The New Hampshire Supreme Court Friday unanimously struck down a 2012 state law that required voters be state residents, not just domiciled here, in order to vote. “Today’s ruling acknowledges that elections should be free, fair and accessible to all people in a democracy,” said Gilles Bissonnette, of the American Civil Liberties Union of New Hampshire (ACLU-NH). The state had appealed two lower court decisions that ruled in favor of four voters and the League of Women Voters who claimed the law violated the state constitution. “We’re reviewing the decision,” said Assistant Attorney General Stephen G. LaBonte, who represented the state. “We have no comment at this time.”
In June 2012, the Legislature, overriding Gov. John Lynch’s veto, passed Senate Bill 318, which required people registering to vote to sign an affidavit agreeing they were subject to the state’s residency laws, “including laws requiring a driver to register a motor vehicle and apply for a New Hampshire driver’s license within 60 days of becoming a resident.”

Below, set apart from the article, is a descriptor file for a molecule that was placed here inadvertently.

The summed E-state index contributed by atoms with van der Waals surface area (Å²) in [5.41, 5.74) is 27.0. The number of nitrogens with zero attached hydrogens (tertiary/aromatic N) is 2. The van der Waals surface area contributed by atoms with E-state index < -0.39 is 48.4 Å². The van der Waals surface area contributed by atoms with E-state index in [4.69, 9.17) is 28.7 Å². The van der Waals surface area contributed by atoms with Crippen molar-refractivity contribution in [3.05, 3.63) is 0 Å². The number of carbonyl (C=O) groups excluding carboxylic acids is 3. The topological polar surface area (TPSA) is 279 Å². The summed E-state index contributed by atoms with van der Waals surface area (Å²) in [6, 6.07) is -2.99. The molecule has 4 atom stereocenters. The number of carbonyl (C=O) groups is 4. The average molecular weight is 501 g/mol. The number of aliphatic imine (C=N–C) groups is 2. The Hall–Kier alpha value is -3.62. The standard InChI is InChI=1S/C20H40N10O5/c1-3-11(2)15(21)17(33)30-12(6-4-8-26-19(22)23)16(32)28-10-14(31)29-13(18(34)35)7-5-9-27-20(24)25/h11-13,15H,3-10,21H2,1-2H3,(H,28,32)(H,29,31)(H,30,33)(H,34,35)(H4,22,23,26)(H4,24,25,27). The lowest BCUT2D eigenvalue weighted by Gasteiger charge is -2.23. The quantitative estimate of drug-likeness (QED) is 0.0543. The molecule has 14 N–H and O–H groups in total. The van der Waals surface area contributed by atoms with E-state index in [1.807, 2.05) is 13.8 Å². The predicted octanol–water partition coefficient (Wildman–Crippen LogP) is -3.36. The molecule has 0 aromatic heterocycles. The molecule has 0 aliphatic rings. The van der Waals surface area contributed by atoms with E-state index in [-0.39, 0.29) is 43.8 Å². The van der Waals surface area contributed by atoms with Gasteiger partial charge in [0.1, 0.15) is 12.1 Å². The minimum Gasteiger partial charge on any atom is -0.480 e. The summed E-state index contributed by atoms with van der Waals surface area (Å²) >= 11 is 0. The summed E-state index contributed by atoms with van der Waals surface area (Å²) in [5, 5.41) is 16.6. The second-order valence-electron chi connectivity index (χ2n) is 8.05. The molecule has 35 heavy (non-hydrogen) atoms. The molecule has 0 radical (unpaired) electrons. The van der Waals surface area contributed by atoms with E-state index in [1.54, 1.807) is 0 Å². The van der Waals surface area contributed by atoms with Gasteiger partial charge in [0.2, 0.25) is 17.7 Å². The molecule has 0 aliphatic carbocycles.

The ACLU argued the language of the law regarding residency and domicile was confusing. The distinction matters because the definition of “resident” is very strict, requiring a person to intend to live in the state for the “indefinite future.”
The ACLU contended imposing a “residency” condition on the right to vote would disenfranchise college students living in New Hampshire, a Manchester executive intending to retire in Florida, a medical resident living here while completing her hospital training, or a member of the U.S. Navy who lives in Portsmouth but knows she will be transferred somewhere else in two years.
Full Article: Court Strikes Down New Hampshire’s Voter Residency Law.